This week’s poem is from Ellen, a second grader in Mary Cowhey’s Peace Class in Northampton, MA. Mary is the author of Black Ants and Buddhists: Thinking Critically and Teaching Differently in the Primary Grades. Mary uses Vladimir Radunsky’s book What Does Peace Feel Like? as a springboard for creative writing about peace. Ellen’s poem is the result of that exercise:
Peace smells like tulips, Spring, and the morning
Peace looks like a dove flying through the air, a winter day, and friends
Peace sounds like a bird chirping, sheep in a field, and the ocean
Peace tastes like water, pine branches, pepperming
Peace feels like air, climbing a tree, riding a horse
Peace moves like the river, the trees, and the sea
June 26th, 2009
In his new book, What Student Writing Teaches Us: Formative Assessment in the Writing Workshop, Mark Overmeyer discusses how a writing prompt that might seem limiting actually helps students focus their writing. He talks about a second-grade classroom where students were excited to write about the following topic: “Your baby brother is inside the house and you are locked out and need to figure out a way to get back in.”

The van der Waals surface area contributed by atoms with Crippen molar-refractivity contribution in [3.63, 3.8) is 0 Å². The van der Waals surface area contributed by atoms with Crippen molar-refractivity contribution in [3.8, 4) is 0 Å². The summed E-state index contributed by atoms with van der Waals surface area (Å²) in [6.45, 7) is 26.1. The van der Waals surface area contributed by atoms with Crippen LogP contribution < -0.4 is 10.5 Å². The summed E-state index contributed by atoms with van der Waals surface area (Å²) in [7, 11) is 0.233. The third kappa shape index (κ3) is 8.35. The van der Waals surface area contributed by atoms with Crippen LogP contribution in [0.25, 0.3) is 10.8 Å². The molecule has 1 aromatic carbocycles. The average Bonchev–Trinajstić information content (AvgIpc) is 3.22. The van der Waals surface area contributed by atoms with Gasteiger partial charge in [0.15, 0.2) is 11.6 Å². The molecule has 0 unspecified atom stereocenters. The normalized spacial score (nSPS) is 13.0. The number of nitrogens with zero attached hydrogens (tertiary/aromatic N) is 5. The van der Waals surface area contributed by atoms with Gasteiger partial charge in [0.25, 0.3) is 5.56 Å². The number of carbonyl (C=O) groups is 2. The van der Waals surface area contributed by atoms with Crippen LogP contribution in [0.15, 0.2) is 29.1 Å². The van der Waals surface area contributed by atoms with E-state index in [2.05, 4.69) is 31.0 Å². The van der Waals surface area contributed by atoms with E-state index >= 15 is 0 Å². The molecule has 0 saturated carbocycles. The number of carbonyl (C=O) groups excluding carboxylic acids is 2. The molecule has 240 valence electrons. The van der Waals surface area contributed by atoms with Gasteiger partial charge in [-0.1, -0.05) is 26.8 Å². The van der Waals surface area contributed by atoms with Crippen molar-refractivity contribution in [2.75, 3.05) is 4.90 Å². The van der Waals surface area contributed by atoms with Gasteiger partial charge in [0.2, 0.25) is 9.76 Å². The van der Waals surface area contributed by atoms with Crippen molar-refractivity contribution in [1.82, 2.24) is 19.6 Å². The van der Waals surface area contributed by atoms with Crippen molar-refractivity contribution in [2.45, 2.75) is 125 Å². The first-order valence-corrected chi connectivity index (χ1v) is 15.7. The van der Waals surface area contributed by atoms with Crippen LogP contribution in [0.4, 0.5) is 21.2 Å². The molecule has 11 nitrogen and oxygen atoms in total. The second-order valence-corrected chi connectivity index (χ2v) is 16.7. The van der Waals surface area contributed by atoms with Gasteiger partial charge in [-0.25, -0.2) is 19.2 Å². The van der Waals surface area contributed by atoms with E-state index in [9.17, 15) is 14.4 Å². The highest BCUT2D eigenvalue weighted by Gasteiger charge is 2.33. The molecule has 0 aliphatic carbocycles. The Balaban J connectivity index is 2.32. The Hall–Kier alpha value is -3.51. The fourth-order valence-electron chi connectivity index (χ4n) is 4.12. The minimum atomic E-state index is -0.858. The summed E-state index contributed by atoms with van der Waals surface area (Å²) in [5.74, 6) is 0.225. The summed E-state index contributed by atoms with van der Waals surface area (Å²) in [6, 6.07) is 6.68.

Your challenge is to write a quick piece in 500 words or less for that prompt. Mark will select the winner, who will receive a free, signed copy of What Student Writing Teaches Us. Submit your entries by July 15 to email@example.com. The best entries will be posted on the Stenhouse blog and website.
June 24th, 2009
The group of teachers at Riverside Elementary School in Dublin, Ohio wrapped up their book study for the year, but not before sending along reflections from three teachers about how they implemented some of the strategies and ideas. The group will meet again in the fall to continue the discussion and to ask author Ann Marie Corgill some questions about her book, Of Primary Importance. Catch up on what the group discussed earlier.
From McKenzie, 3rd Grade Teacher
Corgill spends a lot of time during her writing workshop studying the genre before getting students started with a writing piece. One of the focus studies for third grade is for students to spend time learning about and writing literary non-fiction.